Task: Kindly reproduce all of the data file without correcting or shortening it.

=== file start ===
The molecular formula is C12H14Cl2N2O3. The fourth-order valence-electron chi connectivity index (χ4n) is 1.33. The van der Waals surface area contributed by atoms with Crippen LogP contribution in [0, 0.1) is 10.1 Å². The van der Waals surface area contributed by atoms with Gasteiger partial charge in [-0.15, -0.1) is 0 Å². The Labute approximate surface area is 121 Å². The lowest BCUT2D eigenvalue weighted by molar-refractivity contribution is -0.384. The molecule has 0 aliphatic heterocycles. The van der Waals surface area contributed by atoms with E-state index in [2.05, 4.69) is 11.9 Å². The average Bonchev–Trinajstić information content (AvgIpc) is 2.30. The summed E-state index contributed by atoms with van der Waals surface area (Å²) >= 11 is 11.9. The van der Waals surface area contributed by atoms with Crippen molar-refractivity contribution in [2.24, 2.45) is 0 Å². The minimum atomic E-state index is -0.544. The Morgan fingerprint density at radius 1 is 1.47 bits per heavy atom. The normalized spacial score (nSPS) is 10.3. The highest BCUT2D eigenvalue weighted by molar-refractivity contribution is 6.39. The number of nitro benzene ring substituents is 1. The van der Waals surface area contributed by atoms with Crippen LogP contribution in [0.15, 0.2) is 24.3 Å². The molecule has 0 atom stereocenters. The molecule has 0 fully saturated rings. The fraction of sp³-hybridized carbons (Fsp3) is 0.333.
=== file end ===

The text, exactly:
The molecular formula is C12H14Cl2N2O3. The fourth-order valence-electron chi connectivity index (χ4n) is 1.33. The van der Waals surface area contributed by atoms with Crippen LogP contribution in [0, 0.1) is 10.1 Å². The van der Waals surface area contributed by atoms with Gasteiger partial charge in [-0.15, -0.1) is 0 Å². The Labute approximate surface area is 121 Å². The lowest BCUT2D eigenvalue weighted by molar-refractivity contribution is -0.384. The molecule has 0 aliphatic heterocycles. The van der Waals surface area contributed by atoms with E-state index in [2.05, 4.69) is 11.9 Å². The average Bonchev–Trinajstić information content (AvgIpc) is 2.30. The summed E-state index contributed by atoms with van der Waals surface area (Å²) >= 11 is 11.9. The van der Waals surface area contributed by atoms with Crippen molar-refractivity contribution in [2.24, 2.45) is 0 Å². The minimum atomic E-state index is -0.544. The Morgan fingerprint density at radius 1 is 1.47 bits per heavy atom. The normalized spacial score (nSPS) is 10.3. The highest BCUT2D eigenvalue weighted by molar-refractivity contribution is 6.39. The number of nitro benzene ring substituents is 1. The van der Waals surface area contributed by atoms with Crippen LogP contribution in [0.15, 0.2) is 24.3 Å². The molecule has 0 atom stereocenters. The molecule has 0 fully saturated rings. The fraction of sp³-hybridized carbons (Fsp3) is 0.333.